Tall or­der

East­side re­turns to Cairo fo­cused on the big prize

The Covington News - - Sports - Josh Briggs

The only time East­side and Cairo met was in a tor­ren­tial down­pour in 2008 dur­ing the Class AAA play­offs. Cairo took that game 23-6 on the way to a state ti­tle. This time East­side vis­its with a dif­fer­ent mind­set. Cairo is a tough team, but the Syrup­mak­ers are in the way of the ul­ti­mate goal, a trip to the Ge­or­gia Dome for a shot at the state ti­tle.

East­side has the mo­men­tum but so does Cairo. While the Ea­gles have won four straight and are com­ing off a 41-13 dis­man­tling of West- side, Ma­con in the Class AAA opener last week, the Syrup­mak­ers haven't lost yet.

"They are what they are. They're 11-0 and a good foot­ball team," East­side coach Rick Hurst said. "They are solid ev­ery­where. De­fen­sively they aren't very big, but they're phys­i­cal and quick and run to the ball well."

Cairo will use its ath­leti­cism to make big plays on de­fense. With East­side's pen­chant for suf­fer­ing the oc­ca­sional break­down in spe­cial teams, nam­ingly the kick­ing game, the Ea­gles have to be

care­ful not to give up a gamechang­ing play.

"They are a very op­por­tunis­tic de­fense," Hurst said. "They haven't given up a lot. They come af­ter you with the punt block and seem to get one ev­ery game. They can put you in a bad sit­u­a­tion de­fen­sively be­cause it gives them a short field."

What wor­ries Hurst and his staff is that East­side gave up a punt block last week to West­side, Ma­con and gave up one for a touch­down last year at Peach County. The Ea­gles also gave one up at Sandy Creek and Cairo is sim­i­lar to both the Tro­jans and Pa­tri­ots in over­all team speed.

"They seem to al­ways be in the right place at the right time," Hurst said. "Any time you play an ag­gres­sive team you try to take ad­van­tage of it by keep­ing it off bal­ance. You can try and throw them off with some­thing like a re­verse but they have play­ing that well."

What Hurst won't have to worry about is his quar­ter­back. Of East­side's three losses this sea­son, only one came with Califf Carnes run­ning the of­fense. He's com­ing off his best game as an Ea­gle, throw­ing five touch­downs last week, and has 17 touch­downs to four in­ter­cep­tions on the year.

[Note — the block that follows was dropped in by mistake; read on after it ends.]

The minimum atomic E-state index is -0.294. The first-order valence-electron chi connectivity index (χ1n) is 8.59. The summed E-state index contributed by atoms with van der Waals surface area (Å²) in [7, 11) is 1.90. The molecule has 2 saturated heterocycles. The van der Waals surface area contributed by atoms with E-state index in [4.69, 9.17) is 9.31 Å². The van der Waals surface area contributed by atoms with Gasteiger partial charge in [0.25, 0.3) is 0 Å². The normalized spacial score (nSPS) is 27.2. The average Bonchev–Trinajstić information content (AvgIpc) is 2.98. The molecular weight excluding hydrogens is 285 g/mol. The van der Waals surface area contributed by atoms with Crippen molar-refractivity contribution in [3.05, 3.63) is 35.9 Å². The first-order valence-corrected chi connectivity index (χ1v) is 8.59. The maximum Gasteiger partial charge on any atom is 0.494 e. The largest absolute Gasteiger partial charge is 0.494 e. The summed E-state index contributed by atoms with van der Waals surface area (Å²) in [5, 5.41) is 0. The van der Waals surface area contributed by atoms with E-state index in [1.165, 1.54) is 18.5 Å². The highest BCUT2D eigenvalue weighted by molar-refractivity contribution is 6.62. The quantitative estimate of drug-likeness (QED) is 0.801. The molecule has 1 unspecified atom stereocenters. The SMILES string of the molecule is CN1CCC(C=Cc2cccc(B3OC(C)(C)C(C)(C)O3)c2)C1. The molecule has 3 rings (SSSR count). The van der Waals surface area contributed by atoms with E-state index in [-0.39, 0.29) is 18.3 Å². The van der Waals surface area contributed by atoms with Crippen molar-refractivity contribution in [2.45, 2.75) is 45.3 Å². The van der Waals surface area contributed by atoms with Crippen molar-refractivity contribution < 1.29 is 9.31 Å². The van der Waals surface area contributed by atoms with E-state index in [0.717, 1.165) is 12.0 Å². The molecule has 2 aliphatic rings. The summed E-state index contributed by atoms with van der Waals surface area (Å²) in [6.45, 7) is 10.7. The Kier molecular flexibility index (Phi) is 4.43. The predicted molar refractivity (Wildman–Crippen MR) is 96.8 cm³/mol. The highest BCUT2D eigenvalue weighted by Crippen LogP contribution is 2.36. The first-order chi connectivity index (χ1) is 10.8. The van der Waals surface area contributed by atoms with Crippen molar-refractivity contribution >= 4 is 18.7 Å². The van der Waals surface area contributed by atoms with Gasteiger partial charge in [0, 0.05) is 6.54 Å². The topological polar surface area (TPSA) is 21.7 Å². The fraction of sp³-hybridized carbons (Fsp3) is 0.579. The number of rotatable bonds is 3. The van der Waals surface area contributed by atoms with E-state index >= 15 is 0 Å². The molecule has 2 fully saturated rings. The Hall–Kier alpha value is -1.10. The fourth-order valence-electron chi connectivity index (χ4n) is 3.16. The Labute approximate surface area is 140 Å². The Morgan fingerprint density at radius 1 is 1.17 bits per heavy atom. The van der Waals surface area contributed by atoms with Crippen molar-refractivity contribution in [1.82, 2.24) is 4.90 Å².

"I'm con­fi­dent he'll make good de­ci­sions. He's been mak­ing good de­ci­sions all year so I'm not wor­ried about that," Hurst said. "We just have to make sure we're on top of our game this week. Of­fen­sively we have to get pos­i­tive yards on first down that way we aren't in long yardage sit­u­a­tions be­cause those guys do such a good job of run­ning to the foot­ball. First and sec­ond down we have to make sure are for pos­i­tive gains."

De­fen­sively the Ea­gles will see a sim­i­lar team to Sandy Creek. The Pa­tri­ots found suc­cess up the mid­dle and were able to get the next level. It will be up to East­side's front three to con­tain the run and get pres­sure on the quar­ter­back. The Ea­gles want to make Cairo throw the ball.

"They run the foot­ball. The one thing I like about their of­fen­sive line is they come off the ball ex­tremely hard," Hurst said. "They tend to wear teams down. They roll in two or three dif­fer­ent run­ning backs and keep guys fresh. If you don't get low, they'll drive you off the ball and get six or seven yards a pop and keep drives go­ing. We have make sure we're main­tain­ing our pad lev­els and keep­ing with our reads and when we get an op­por­tu­nity to get to the quar­ter­back, we have to go af­ter it."

A lot has changed since 2008. East­side was a bet­ter run­ning team but not as good in the pass­ing game. The de­fense is per­haps the biggest dif­fer­ence. While that team had speed, this East­side squad is more phys­i­cal, some­thing Cairo ex­ploited two years ago. But the Syrup­mak­ers are a dif­fer­ent team too. An­gelo Pease was the man at the helm in 2008 and his first down scam­per on third-and20 on Cairo's first pos­ses­sion of the sec­ond half to move the chains won't be there this year. Nor will Regi­nald Bryant's power run­ning. Still, East­side will have its hands full with Cairo's bevy of ca­pa­ble run­ning backs.

"I don't think you can take any­thing away from that game," Hurst said. "There's only one kid on this team that played that night and that's Ke­vis (Bell). The rest of these kids were stand­ing on the side­lines or weren't there. I don't think there's any­one here who can take any­thing from that game."

Two years ago, East­side went to Cairo a rel­a­tive un­known. But af­ter six play­off wins in three years, Hurst knows his team is one big win away from be­ing con­sid­ered an elite pro­gram. A win over Cairo would cer­tainly take care of that.

"We know we're the un­der­dog, but that's okay," Hurst said. "We rel­ish that role. I think we are go­ing to go down and play to the best of our abil­ity. And they (Cairo) know we're go­ing to play hard. I think we earned their re­spect two years ago where they know we are go­ing to go down there and play as hard as we can and we have the type of team that can beat them if they aren't play­ing their type of game."

Josh Briggs/The News

Plenty to con­tem­plate: East­side head coach Rick Hurst knows his team will have to play its best if the Ea­gles are go­ing to knock off Cairo tonight. The Ea­gles fell 23-6 at Cairo in 2008.


No. 2, 4-AAA


No. 1, 1-AAA

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